Eloise: The Absolutely Essential Edition

Eloise: The Absolutely Essential Edition

4.1 29
by Kay Thompson, Hilary Knight

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Meet the man who made Eloise "not yet pretty but already a person..." -- acclaimed illustrator Hilary Knight. With his lively line drawings and marvelous imagination, Knight captured the spirit of Kay Thompson's rambunctious character, Eloise -- and brought the naughty yet lovable little girl to life!

barnesandnoble.com: For the last 35 years, only the original


Meet the man who made Eloise "not yet pretty but already a person..." -- acclaimed illustrator Hilary Knight. With his lively line drawings and marvelous imagination, Knight captured the spirit of Kay Thompson's rambunctious character, Eloise -- and brought the naughty yet lovable little girl to life!

barnesandnoble.com: For the last 35 years, only the original book, Kay Thompson's , has been available. Why did the sequels go out of print at all?

Hilary Knight: Kay felt the other books detracted from the original (a very few agreed with her). I am thrilled they are coming back into print. When I do signings, the most asked question (after "Do you get writer's cramp?"...I don't) is when will we get the other books back? Now you will -- and Eloise: The Absolutely Essential Edition contains all sorts of additions, biographical notes, and unpublished photos and sketches.

bn: As an artist, who has had the greatest influence on your work?

HK: I grew up in a great period, the '20s, '30s, and '40s. Commercial and decorative art were at their inventive height, and my parents [artists Katharine Sturges and Clayton Knight] being part of it helped me decide that was the direction I wanted. In their library and on my bookshelves were the books that inspired me -- illustrations by Edmund Dulac and Ernest Shepard made me want to be an illustrator.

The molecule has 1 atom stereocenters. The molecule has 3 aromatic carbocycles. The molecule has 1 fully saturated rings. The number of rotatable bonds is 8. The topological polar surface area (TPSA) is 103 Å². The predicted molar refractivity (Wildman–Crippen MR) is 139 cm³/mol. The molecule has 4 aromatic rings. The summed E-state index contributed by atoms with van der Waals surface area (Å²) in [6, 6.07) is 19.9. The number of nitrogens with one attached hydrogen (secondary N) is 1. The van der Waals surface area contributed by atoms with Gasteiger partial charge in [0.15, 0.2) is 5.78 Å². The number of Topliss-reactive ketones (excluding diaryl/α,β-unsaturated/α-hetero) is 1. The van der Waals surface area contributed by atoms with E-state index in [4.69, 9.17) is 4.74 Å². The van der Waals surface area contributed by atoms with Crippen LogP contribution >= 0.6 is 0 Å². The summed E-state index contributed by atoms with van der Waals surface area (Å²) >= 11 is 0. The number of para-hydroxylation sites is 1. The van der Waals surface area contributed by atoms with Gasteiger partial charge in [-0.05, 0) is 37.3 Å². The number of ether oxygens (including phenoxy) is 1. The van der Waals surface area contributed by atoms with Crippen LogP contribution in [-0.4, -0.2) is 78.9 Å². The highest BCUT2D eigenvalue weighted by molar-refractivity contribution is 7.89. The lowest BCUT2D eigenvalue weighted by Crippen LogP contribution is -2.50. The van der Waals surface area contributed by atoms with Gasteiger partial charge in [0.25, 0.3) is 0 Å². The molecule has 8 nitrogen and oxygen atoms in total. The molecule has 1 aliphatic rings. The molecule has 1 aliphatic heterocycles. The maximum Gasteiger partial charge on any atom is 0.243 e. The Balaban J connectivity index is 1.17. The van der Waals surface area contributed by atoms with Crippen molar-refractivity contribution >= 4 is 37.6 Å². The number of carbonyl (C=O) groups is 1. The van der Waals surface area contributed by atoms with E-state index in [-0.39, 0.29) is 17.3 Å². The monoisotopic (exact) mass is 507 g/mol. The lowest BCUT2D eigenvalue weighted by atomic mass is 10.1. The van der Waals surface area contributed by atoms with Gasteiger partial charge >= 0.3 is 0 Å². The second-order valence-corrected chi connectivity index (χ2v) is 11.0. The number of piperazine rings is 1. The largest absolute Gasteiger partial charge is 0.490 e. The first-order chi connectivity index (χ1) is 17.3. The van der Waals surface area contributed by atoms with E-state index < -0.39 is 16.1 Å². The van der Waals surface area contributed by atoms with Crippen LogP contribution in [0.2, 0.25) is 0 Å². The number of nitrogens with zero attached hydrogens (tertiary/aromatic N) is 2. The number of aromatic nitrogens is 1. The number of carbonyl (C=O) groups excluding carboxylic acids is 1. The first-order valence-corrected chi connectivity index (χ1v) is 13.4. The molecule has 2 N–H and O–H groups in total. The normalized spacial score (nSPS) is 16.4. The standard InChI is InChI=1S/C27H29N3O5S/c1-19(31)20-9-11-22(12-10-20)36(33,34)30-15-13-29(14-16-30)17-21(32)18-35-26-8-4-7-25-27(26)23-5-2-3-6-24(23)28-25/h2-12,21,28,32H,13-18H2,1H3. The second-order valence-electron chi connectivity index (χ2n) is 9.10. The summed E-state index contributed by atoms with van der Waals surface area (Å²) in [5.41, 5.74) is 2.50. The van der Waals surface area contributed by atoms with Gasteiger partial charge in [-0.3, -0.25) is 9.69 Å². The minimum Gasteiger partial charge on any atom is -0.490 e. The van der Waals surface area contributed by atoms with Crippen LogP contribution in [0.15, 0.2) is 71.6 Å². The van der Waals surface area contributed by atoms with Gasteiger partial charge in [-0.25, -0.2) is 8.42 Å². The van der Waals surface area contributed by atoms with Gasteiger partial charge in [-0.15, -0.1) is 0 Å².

bn: How did you end up being the one to illustrate Eloise?

HK: It was Kay and me from the beginning. Our mutual friend (and my neighbor), a fashion editor at Harper's Bazaar, D. D. Dixon, got us together, and we became an instant team. It was a thrilling part of my life.

bn: Eloise is the quintessential six-year-old. Is she modeled after a real little girl?

HK: Eloise is the alter ego of Kay Thompson but was visually inspired by a painting my mother had done in the 1930s. "Quintessential" suggests that there are more like her out there -- that's just not possible.

bn: Have you ever stayed at the Plaza Hotel?

HK: I'm waiting for Eloise to ask me for a weekend.

bn: For Eloise in Paris, you and Kay Thompson actually traveled to France together. Can you talk a little bit about that trip?

HK: All of the Eloise books were done in close collaboration from the start. Kay and I worked night and day at the Plaza in New York, then in hotels in Paris and Moscow. If you love laughing a lot, eating delectable meals, and having the best time of your life, it was absolutely great -- it certainly wasn't work.

bn: Did you have any pets when you were a child, such as a dog or a turtle, like Eloise?

HK: I cannot recall a moment in time when my family didn't have pets -- dogs, cats, finches, gerbils, and turtles. I think they are a vital part of life, as Weenie and Skipperdee are to Eloise.